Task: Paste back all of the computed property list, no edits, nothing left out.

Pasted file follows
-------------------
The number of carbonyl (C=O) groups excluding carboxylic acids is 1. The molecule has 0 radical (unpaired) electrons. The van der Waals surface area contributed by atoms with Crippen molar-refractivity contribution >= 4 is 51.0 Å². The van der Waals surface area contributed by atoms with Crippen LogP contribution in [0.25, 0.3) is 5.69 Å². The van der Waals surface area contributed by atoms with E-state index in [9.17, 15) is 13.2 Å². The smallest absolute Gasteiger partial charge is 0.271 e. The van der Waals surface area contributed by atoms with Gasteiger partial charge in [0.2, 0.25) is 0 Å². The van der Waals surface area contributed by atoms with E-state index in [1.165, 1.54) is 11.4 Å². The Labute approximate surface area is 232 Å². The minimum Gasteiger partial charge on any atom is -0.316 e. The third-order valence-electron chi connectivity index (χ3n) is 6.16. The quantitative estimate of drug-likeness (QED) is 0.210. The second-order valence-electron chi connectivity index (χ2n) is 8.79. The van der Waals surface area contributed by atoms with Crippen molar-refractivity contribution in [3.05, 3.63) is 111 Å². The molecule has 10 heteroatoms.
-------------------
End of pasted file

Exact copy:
The number of carbonyl (C=O) groups excluding carboxylic acids is 1. The molecule has 0 radical (unpaired) electrons. The van der Waals surface area contributed by atoms with Crippen molar-refractivity contribution >= 4 is 51.0 Å². The van der Waals surface area contributed by atoms with Crippen LogP contribution in [0.25, 0.3) is 5.69 Å². The van der Waals surface area contributed by atoms with E-state index in [9.17, 15) is 13.2 Å². The smallest absolute Gasteiger partial charge is 0.271 e. The van der Waals surface area contributed by atoms with Gasteiger partial charge in [0.2, 0.25) is 0 Å². The van der Waals surface area contributed by atoms with E-state index in [1.165, 1.54) is 11.4 Å². The Labute approximate surface area is 232 Å². The minimum Gasteiger partial charge on any atom is -0.316 e. The third-order valence-electron chi connectivity index (χ3n) is 6.16. The quantitative estimate of drug-likeness (QED) is 0.210. The second-order valence-electron chi connectivity index (χ2n) is 8.79. The van der Waals surface area contributed by atoms with Crippen molar-refractivity contribution in [3.05, 3.63) is 111 Å². The molecule has 10 heteroatoms.